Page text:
If you really want to track down slow queries, massive I/O and lousy performance, there is no way around the pg_stat_statements extension.

However, the pg_stat_statements system view is full of information and many people get lost. Therefore it can make sense, to come up with a clever query to provide administrators with really relevant information. Without finding the really relevant information, tuning is somewhat pointless.

Here is my personal favorite query to track down issues:

test=# SELECT substring(query, 1, 50) AS short_query,
              round(total_time::numeric, 2) AS total_time,
              calls,
              round(mean_time::numeric, 2) AS mean,
              round((100 * total_time /
              sum(total_time::numeric) OVER ())::numeric, 2) AS percentage_cpu
FROM    pg_stat_statements
ORDER BY total_time DESC
LIMIT 20;

The output contains a short version of the query (this can be handy if you are using text terminal as I do). Then there is the total_time of the query in the first column along with the number of calls and the mean execution time.

Personally I have found it useful to calculate an overall percentage for each query. It helps me to get a feeling of what lies in stock for me in case I can manage to optimize a certain query. To me the percentage value provides me with relevance because it is pretty pointless to work on queries, which only need 0.5% of time:

                    short_query                     | total_time | calls  |  mean  | percentage_cpu
----------------------------------------------------+------------+--------+--------+----------------
UPDATE pgbench_tellers SET tbalance = tbalance + ?  |  585005.76 | 143881 |   4.07 |          54.03
UPDATE pgbench_branches SET bbalance = bbalance +   |  481968.27 | 143881 |   3.35 |          44.51
UPDATE pgbench_accounts SET abalance = abalance +   |    9801.43 | 143881 |   0.07 |           0.91
SELECT abalance FROM pgbench_accounts WHERE aid =   |    2928.61 | 143881 |   0.02 |           0.27
INSERT INTO pgbench_history (tid, bid, aid, delta,  |    2236.59 | 143881 |   0.02 |           0.21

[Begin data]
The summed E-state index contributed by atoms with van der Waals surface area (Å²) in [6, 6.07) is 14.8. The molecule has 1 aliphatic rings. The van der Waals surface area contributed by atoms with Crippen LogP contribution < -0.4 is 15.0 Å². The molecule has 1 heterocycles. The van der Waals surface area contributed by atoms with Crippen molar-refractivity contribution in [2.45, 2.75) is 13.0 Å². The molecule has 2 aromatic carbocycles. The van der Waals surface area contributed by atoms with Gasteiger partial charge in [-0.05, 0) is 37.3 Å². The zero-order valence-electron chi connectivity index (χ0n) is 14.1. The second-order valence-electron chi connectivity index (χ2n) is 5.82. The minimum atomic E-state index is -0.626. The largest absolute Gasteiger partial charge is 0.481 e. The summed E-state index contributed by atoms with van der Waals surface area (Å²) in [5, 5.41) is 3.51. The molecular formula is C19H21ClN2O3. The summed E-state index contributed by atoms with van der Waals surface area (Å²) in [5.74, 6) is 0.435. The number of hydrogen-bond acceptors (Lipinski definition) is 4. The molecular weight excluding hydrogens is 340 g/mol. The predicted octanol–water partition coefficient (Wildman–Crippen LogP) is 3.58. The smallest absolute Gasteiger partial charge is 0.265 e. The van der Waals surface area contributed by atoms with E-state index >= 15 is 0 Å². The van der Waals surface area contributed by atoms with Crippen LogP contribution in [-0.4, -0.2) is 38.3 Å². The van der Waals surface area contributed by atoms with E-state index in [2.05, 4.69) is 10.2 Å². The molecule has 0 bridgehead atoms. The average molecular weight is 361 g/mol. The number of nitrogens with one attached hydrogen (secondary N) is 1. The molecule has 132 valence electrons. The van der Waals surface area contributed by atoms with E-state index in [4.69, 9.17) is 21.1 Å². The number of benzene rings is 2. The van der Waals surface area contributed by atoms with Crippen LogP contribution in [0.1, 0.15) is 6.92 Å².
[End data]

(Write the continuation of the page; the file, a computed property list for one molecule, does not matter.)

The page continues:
copy pgbench_accounts from stdin                    |     371.97 |      1 | 371.97 |           0.03
vacuum analyze pgbench_accounts                     |     128.22 |      1 | 128.22 |           0.01
BEGIN;                                              |     108.18 | 143881 |   0.00 |           0.01
END;                                                |      88.91 | 143881 |   0.00 |           0.01
alter table pgbench_accounts add primary key (aid)  |      74.88 |      1 |  74.88 |           0.01
vacuum analyze pgbench_branches                     |      14.99 |      1 |  14.99 |           0.00
vacuum pgbench_branches                             |      11.57 |      1 |  11.57 |           0.00
create table pgbench_history(tid int,bid int,aid    |       4.36 |      1 |   4.36 |           0.00
vacuum analyze pgbench_tellers                      |       2.28 |      1 |   2.28 |           0.00
alter table pgbench_branches add primary key (bid)  |       2.03 |      1 |   2.03 |           0.00
SELECT  substring(query, ?, ?) AS short_query,      |       1.93 |      2 |   0.96 |           0.00
SELECT  substring(query, ?, ?) AS short_query,      |       1.82 |      1 |   1.82 |           0.00
SELECT a.attname,                                 + |       1.39 |      2 |   0.69 |           0.00
   pg_catalog.format_type(a.attty                   |            |        |        |
alter table pgbench_tellers add primary key (tid)   |       1.07 |      1 |   1.07 |           0.00
vacuum analyze pgbench_history                      |       1.02 |      1 |   1.02 |           0.00
(20 rows)

Working top down is usually a good idea.

Of course everybody will have his own ideas of how to approach the problem and the information provided by the query is not sufficient to fully optimize a system. However, I have found it useful to gain a quick overview of what is going on.